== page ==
TWIST - August 23, 2021

Summary of state tax developments in Colorado, North Carolina, and Texas.

Weekly TWIST Podcast Overview

This Week's Developments

Welcome to TWIST for the week of August 23, featuring Sarah McGahan from the Washington National Tax State and Local Tax practice.

First up this week, the Colorado Department of Revenue updated comprehensive guidance addressing the state’s conformity to the CARES Act and other federal COVID-19 relief acts. The guidance not only addresses Colorado’s conformity to the federal provisions for both corporations and individuals, but also provides information on computing the new subtraction intended to offset the loss of the CARES Act-created tax benefits related to IRC section 163(j) and (Qualified Improvement Property) QIP in prior years. To compute the subtraction, which applies for income tax years beginning on or after January 1, 2021 but before January 1, 2022,  a corporation must calculate the difference between reported Colorado taxable income and the amount Colorado taxable income would have been reported had the CARES Act 163(j) and QIP provisions applied.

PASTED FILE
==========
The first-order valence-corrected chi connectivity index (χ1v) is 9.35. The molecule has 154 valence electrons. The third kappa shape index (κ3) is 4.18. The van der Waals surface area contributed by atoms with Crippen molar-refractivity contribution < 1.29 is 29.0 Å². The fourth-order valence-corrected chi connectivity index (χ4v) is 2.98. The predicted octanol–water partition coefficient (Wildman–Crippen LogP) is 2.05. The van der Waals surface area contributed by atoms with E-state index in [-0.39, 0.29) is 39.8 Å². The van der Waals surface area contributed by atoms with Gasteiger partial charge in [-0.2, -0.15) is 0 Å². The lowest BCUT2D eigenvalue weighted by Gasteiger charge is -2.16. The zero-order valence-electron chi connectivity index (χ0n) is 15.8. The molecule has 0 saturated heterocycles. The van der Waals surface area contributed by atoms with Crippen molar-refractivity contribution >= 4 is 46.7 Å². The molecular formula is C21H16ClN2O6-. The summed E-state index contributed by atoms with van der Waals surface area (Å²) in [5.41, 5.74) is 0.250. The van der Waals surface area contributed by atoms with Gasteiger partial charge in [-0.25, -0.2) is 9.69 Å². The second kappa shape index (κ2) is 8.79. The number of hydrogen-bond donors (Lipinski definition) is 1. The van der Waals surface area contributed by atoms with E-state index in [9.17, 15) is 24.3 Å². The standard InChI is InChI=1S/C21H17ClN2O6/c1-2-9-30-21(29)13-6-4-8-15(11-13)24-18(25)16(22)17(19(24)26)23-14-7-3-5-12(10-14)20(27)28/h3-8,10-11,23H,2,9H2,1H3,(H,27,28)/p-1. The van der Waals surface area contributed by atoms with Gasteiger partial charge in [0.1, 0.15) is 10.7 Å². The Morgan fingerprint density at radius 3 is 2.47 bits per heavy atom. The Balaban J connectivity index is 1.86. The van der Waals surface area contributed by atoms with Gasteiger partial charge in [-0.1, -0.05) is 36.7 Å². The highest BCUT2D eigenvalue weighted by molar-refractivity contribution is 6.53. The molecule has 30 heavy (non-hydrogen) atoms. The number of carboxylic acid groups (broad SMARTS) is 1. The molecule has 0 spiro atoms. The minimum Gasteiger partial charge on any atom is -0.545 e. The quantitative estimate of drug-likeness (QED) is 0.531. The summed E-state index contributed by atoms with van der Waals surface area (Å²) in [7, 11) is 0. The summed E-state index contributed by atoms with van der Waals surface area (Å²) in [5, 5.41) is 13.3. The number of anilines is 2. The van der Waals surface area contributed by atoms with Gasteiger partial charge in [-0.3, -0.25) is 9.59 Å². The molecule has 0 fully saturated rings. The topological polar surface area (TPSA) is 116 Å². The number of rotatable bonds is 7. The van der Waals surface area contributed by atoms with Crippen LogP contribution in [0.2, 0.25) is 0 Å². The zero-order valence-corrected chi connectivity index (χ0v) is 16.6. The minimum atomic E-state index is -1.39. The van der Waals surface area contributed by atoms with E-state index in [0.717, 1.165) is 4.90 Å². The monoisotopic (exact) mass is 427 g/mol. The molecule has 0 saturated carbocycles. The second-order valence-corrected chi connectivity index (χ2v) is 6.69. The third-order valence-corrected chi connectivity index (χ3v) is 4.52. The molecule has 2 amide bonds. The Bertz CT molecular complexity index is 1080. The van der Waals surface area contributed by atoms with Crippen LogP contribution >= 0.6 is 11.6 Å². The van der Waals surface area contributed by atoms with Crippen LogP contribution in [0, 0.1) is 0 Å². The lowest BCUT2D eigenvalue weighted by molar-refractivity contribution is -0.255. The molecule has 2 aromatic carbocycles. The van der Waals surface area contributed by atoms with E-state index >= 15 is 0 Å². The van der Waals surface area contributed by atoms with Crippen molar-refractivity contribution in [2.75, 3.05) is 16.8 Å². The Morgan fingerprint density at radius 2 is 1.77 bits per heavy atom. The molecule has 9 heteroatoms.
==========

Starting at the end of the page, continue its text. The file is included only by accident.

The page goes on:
In other news, the North Carolina Department of Revenue determined in a private letter ruling that receipts from the sale of asset management services provided to pension plans, institutional investors, university endowments, retail investors, SEC-registered and non-SEC-registered funds should be sourced using rules generally applicable to business customers.

Finally, in Texas, we have an update on the franchise tax Sirius XM litigation. Four amicus briefs have been filed to date urging the Texas Supreme Court to hear the case. Recall, the appeals court held that the receipts-producing end product act associated with providing satellite radio service was the taxpayer activating a customer’s chip set in their satellite-enabled radio. In the court’s view, this activity occurred where the customer’s radio was located, which was likely the customer’s residence where the car was located. This test has since been incorporated into a revised Texas regulation addressing apportionment for franchise tax purposes and therefore there is considerable interest in this litigation.

Thank you for listening to TWIST and stay well.


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Featured Speaker

Sarah McGahan

Sarah McGahan

Managing Director, State & Local Tax, KPMG US